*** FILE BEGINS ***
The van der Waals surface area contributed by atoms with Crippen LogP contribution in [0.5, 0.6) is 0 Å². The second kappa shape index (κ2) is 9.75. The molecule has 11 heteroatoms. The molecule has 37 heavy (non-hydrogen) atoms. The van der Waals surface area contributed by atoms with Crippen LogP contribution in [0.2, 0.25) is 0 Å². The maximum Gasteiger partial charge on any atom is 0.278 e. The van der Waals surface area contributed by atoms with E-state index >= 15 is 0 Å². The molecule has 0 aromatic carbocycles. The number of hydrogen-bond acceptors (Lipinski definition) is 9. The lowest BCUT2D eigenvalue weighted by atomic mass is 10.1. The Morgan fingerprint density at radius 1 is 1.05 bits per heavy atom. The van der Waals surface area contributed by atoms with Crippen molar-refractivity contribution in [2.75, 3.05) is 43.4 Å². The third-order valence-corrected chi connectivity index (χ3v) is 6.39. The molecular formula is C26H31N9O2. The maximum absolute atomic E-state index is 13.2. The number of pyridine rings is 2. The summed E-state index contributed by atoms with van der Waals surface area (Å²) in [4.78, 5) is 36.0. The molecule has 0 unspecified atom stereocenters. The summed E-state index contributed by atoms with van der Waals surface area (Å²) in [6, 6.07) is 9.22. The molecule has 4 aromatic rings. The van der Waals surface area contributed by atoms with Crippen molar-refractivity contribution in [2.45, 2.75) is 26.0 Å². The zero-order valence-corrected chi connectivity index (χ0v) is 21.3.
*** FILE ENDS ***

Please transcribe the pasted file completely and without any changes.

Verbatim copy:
The van der Waals surface area contributed by atoms with Crippen LogP contribution in [0.5, 0.6) is 0 Å². The second kappa shape index (κ2) is 9.75. The molecule has 11 heteroatoms. The molecule has 37 heavy (non-hydrogen) atoms. The van der Waals surface area contributed by atoms with Crippen LogP contribution in [0.2, 0.25) is 0 Å². The maximum Gasteiger partial charge on any atom is 0.278 e. The van der Waals surface area contributed by atoms with E-state index >= 15 is 0 Å². The molecule has 0 aromatic carbocycles. The number of hydrogen-bond acceptors (Lipinski definition) is 9. The lowest BCUT2D eigenvalue weighted by atomic mass is 10.1. The Morgan fingerprint density at radius 1 is 1.05 bits per heavy atom. The van der Waals surface area contributed by atoms with Crippen molar-refractivity contribution in [2.75, 3.05) is 43.4 Å². The third-order valence-corrected chi connectivity index (χ3v) is 6.39. The molecular formula is C26H31N9O2. The maximum absolute atomic E-state index is 13.2. The number of pyridine rings is 2. The summed E-state index contributed by atoms with van der Waals surface area (Å²) in [4.78, 5) is 36.0. The molecule has 0 unspecified atom stereocenters. The summed E-state index contributed by atoms with van der Waals surface area (Å²) in [6, 6.07) is 9.22. The molecule has 4 aromatic rings. The van der Waals surface area contributed by atoms with Crippen molar-refractivity contribution in [2.45, 2.75) is 26.0 Å². The zero-order valence-corrected chi connectivity index (χ0v) is 21.3.